Barbara Cram is a doer, through and through. She counts on herself to actualize her goals into our physical reality and expects you to get with the program if you know what’s good for you. But Cram isn’t a hard-charging opportunist. She’s a devout public servant to the City of Falls Church who considers her efforts more indulgent than altruistic.
“Service is really a two-way street. I get more out of it than what I give. I couldn’t stop, I don’t think,” Cram says. “Just makes you feel better for your purpose in life. We all have talents…everybody’s package is different. It’s our job to unwrap all the packages and see what we’ve got and share it.”
Basically, she’s a volunteer superhero. Cram soaks up the positive vibes from doing the community good and uses them as fuel to keep enriching the lives of those around her. It’s a trait that’s guided her 25 years of selfless endeavors in Falls Church and what led Cram to being named as the Grand Marshal for Falls Church’s 2017 Memorial Day Parade this Monday.
A quick rundown of Cram’s community involvement record will tell you all you need to know about her dedication to the City. Her appointment to Falls Church’s Tricentennial Committee in 1994 was a seminal moment in her servitude and signified her rising status as more than just another resident. In the years that followed, she’s worked as marketing chair for the Chamber of Commerce, was one of the original minds behind the annual Watch Night New Year’s Eve event (which she continues to produce each year) and is currently the the acting president of Falls Church Arts. Cram is always getting her hands dirty for something that will enhance the City’s cultural aptitude, whether in an educational sense by hosting art exhibitions or pushing for events that create a sense of neighborly bonding.
Past professional experiences have equipped Cram with the knowledge to bring her ideas to life. She worked for the Treasury Department and the White House before getting her hands on some real dirt when she made a career switch to landscaping, Cram knows which strings to pull in a way that doesn’t come across as strong-arming. She just lays out the facts and lets folks reach conclusions on their own.
It’s why she was able to convince City Council members into opening more avenues of funding to fine arts projects. Devoting more money to the humanities scene may seem frivolous in light of other matters (even if it occupies a measly percentage of the City’s budget), but it’s hard to deny the service it endorses and the quality of finished projects are key to forming Falls Church’s cohesive aura.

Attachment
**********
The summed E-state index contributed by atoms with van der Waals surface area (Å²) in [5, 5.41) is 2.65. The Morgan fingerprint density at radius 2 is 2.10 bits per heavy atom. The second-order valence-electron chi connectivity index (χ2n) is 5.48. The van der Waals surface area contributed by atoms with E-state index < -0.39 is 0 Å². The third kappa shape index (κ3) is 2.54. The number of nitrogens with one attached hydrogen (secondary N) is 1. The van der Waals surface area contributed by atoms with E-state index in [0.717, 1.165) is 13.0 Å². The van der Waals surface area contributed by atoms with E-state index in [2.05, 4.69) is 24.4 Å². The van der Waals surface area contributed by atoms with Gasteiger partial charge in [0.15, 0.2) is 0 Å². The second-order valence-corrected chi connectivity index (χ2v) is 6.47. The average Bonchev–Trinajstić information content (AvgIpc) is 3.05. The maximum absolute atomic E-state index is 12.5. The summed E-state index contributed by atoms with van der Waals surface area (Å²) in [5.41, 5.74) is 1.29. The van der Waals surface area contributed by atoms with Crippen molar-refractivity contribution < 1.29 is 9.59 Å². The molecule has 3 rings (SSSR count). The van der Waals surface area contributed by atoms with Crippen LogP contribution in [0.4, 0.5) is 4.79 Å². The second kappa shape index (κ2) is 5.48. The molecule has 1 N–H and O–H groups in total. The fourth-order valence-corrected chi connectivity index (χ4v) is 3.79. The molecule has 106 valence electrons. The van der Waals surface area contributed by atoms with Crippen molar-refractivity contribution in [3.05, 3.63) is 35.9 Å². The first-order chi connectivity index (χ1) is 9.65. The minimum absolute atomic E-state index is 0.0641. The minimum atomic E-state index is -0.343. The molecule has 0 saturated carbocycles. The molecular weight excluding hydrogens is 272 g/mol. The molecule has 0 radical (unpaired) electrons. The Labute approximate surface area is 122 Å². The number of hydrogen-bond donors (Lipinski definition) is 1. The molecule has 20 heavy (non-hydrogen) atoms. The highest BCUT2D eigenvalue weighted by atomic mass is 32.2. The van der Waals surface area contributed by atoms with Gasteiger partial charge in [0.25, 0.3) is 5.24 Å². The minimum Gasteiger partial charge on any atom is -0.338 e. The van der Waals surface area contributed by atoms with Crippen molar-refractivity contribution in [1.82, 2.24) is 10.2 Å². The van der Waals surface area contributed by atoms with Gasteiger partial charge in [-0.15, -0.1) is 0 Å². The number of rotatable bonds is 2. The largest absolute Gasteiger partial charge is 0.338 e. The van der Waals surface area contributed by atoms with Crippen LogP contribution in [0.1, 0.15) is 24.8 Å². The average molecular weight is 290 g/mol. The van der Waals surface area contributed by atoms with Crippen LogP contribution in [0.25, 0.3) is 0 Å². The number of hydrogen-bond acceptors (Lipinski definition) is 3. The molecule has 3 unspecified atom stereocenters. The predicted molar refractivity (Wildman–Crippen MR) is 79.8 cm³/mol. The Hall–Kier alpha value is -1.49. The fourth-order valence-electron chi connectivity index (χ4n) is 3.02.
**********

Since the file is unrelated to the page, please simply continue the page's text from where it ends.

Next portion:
“It’s very personable. I feel like I live in Mayberry in the way that we all know each other,” Cram continues, thinking I wouldn’t pick up on her Andy Griffith Show reference (Full disclosure: I Googled it, big deal). “It’s that closeness of community, and I know a lot of people who move here and like it for reasons they can’t describe, but I think that’s one of them. It pulls you in. I grew up in a small town and this is the closest thing I’ve had where I felt I belonged.”
With Memorial Day in sight, or “Remembrance Day” as Cram prefers to call it, she looks to honor those her family’s lost in times of war. That includes her uncle Pete and her husband’s uncle Frank, who was a pilot killed in action in 1942 after being shot down over Algeria. He was buried there for the remainder of the war but his grave was exhumed by the U.S. once it ended and his body was brought back to Kentucky for a family burial.
The respect the Armed Services paid to Cram’s husband and his kin stuck with her as she’s grown older, and it’s why she plans to put veterans first next Monday despite her esteemed position as Grand Marshall. So there’ll be no solo convertible ride with Cram doing her best Miss America wave to admirers. Instead, she’s opted to ride in the back of a pick-up truck with other veterans and will be holding up pictures of City residents who gave their lives in war. She’ll also be handing out the poppies traditionally associated with Remembrance Day.
It’s not lost on Cram how acclaimed her status as Grand Marshal is. She plans to enjoy the experience since it’s important enough for her immediate family to make the rare assembly in a single location. But once the parade passes, it’s back to work. Thankfully, she’ll have the help she wants and needs when she gets there.
“People want to work together, I don’t feel like there’s any legacy building,” Cram says. “On the Hill, people will do a project because they want to name it after themselves. Here, it’s more about the community that they love.”